Last month I shared five ways authors can enhance author/editor collaboration. As promised, here are five ways I think editors (like me) can enhance that same relationship, the editor/author collaboration. And yes, you'll see some similarities on the other side of this coin.
1. Recognize your authors' diligent work, producing the words and improving their craft. Experienced or not, most authors work hard. Whether or not an author has a proven, positive record within the publishing and reader communities, that hard work deserves recognition as a springboard for a potentially great collaboration with you, an editor. Don’t fail to acknowledge that. Most writers willingly, and sometimes at their own expense, accept an editor’s help to boost the effectiveness of their writing and connect with their readers. Acknowledging they work hard and have achieved goals, and showing appreciation for their openness to editorial suggestion (and even correction), supports an effective working relationship. Also, sometimes an author can struggle in ways they haven’t before. Editors need to remember authors are human, too, and life happens to everyone, requiring perseverance.
2. Consider the importance of each editing suggestion. I recommend editors take care not to give every editing suggestion that comes to mind the same weight. Make it clear when a suggestion is “just a thought,” emphasizing a change is certainly up to the author. Better yet, forgo making every suggestion that pops into your head. If a change won’t be all that important to the story or reader, let it go. Overwhelming an author is easy to do, but unnecessary. I must be honest: Although we had successfully worked together on more than one book, I recently had an unhappy author who thought I had committed this very act, making too many suggestions that didn't strengthen the book. Regardless of what I thought, this was that author's perception, and it's my job to take heed and adjust.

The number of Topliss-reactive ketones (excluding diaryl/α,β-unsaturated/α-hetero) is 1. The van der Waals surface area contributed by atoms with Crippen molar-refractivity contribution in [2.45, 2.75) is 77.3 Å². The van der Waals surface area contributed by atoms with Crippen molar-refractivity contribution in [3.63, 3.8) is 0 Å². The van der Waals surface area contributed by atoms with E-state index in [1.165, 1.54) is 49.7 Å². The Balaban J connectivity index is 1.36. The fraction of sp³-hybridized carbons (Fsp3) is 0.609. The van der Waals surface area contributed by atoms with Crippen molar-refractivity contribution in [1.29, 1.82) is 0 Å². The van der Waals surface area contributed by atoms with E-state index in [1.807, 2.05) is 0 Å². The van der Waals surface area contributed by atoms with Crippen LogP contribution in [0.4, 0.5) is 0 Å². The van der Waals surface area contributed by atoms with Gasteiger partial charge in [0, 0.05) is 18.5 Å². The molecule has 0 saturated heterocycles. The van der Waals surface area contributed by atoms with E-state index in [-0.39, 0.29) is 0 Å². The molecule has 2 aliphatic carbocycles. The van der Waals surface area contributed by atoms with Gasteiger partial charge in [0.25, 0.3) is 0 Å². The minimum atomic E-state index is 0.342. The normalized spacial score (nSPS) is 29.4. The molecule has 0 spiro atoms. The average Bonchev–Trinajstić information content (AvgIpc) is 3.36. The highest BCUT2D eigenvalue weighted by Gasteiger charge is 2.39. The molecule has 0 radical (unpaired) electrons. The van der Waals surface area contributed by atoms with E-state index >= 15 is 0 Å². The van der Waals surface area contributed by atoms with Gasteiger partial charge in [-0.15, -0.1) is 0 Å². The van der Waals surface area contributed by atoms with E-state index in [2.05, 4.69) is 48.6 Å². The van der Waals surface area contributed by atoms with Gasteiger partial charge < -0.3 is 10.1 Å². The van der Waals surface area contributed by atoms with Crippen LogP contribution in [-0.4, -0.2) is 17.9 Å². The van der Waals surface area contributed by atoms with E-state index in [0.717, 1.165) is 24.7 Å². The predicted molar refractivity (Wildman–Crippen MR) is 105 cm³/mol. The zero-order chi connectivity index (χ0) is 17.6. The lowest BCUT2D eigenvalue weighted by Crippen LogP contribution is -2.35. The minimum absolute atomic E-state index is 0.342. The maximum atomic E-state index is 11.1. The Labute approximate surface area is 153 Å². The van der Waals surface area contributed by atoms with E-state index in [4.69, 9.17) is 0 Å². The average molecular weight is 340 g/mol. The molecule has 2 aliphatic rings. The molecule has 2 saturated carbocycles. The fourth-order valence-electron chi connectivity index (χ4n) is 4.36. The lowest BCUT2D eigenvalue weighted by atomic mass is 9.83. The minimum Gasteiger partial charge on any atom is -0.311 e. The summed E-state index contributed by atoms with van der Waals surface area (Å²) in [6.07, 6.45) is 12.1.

3. Be willing to make a change. If authors tell editors they don’t like the way an edit is going in general, they don’t like a suggested edit, or they have any other issue with an edit, they should say so. Don't be offended, but ask gentle questions to be sure you understand the challenge. Sometimes this conversation will reveal you're not the best match for that author and/or that project. But many times you can adjust how you're going about the edit or how suggestions are communicated, to better accommodate the author’s personality or preferences. Some flexibility is required on both sides of almost any relationship.
4. Express appreciation and encouragement. Just as an editor values words of encouragement and appreciation from writers, writers value those kinds of words from editors. As an editor, I try to remember to tell an author it's been a privilege to have their trust, as well as note anything I especially liked or appreciated about their work. Do I sometimes get rushed or busy and forget to do that? Yes. But I’d like not to.
5. Be grateful for acknowledgment in the final product or a recommendation. If an author chooses to acknowledge your work as an editor, such as on an acknowledgments page, or recommend you in any way, I hope you say thank you. Not every author chooses or thinks to do either, and when they do, a sincere expression of gratitude is a must.
Jean Kavich Bloom is a freelance editor and writer for Christian publishers and ministries
(Bloom in Words Editorial Services), with nearly thirty years' experience in the book publishing world. Her personal blog is Bloom in Words too, where she sometimes posts articles about the writing life. She is also a contributor to The Glorious Table, a blog for women of all ages. Her published books are Bible Promises for God's Precious Princess and Bible Promises for God's Treasured Boy. She and her husband, Cal, have three children and five grandchildren.
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